Then it just happened to work. Yeah, so this idea is actually older than Spin the Bottle. Yeah, so like I guess like a couple of games. I was still working on Knytt Underground when I had this idea. So basically that was when.

A bit of serendipity then, you have an idea and a console shows up.



Has the project progressed quite far so far then? Or do you still feel there’s a lot of work to do in terms of structuring it all into the final game?

I think level design is mainly done now. There’s a few more levels we want to add, but there’s a lot of polish - there’s all these small details and there’s so many of them that we really want to work into the game just to make it feel really nice.

I assume the levels in some of the examples will have more controls and things to do, with some pretty tough levels?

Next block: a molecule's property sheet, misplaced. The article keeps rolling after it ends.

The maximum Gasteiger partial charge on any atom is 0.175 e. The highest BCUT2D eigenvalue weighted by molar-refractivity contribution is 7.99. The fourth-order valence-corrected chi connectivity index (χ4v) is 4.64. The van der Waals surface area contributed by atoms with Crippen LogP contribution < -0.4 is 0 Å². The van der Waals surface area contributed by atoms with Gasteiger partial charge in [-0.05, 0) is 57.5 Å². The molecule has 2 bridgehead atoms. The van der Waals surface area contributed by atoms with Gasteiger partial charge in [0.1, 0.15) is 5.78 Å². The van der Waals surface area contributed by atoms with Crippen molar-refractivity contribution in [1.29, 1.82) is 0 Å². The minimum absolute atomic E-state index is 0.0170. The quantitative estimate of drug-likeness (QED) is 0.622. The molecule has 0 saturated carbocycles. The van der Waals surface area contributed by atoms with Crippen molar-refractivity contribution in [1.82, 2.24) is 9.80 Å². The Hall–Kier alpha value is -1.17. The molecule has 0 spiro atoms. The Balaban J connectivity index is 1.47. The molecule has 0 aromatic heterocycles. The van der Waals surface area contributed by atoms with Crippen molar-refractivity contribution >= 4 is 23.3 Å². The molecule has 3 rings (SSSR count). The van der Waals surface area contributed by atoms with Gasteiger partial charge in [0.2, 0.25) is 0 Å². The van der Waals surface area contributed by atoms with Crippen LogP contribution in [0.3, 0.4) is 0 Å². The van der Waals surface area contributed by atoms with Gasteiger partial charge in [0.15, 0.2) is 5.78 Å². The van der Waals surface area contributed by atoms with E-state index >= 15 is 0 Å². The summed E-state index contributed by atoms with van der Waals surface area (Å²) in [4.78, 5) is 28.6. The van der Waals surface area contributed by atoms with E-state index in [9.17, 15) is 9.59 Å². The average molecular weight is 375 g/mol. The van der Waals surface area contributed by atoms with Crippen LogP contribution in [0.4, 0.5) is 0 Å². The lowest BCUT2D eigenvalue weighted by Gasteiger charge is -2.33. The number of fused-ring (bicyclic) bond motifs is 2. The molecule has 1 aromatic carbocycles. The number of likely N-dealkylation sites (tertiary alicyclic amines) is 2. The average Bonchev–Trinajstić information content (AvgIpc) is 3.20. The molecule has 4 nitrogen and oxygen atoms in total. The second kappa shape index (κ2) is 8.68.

Yeah, but there’s also so many small things about how the ship handles, like just to make the ship feel more alive also, so, yeah, add even more which will be about what is happening in the ship and stuff like that.

Do you expect this to be a pretty big game then? Because Knytt Underground was fairly sizeable and, on the flipside, Spin the Bottle is a minigame collection. It's an interesting fusion of studios.

Yeah, we’re going for smaller and instead trying to make it just a really tight game. That’s the plan for this one. So it won’t be super big, but we want everything that is there to be really good.

Brilliant, thank you. I’ll let you get back to the Shovel Knight demo...

We'd like to thank Nifflas for his time, especially as he was rather keen to continue playing Shovel Knight at the event. Check back tomorrow for our first impressions of Affordable Space Adventures, and our thanks to Nintendo UK for arranging this interview.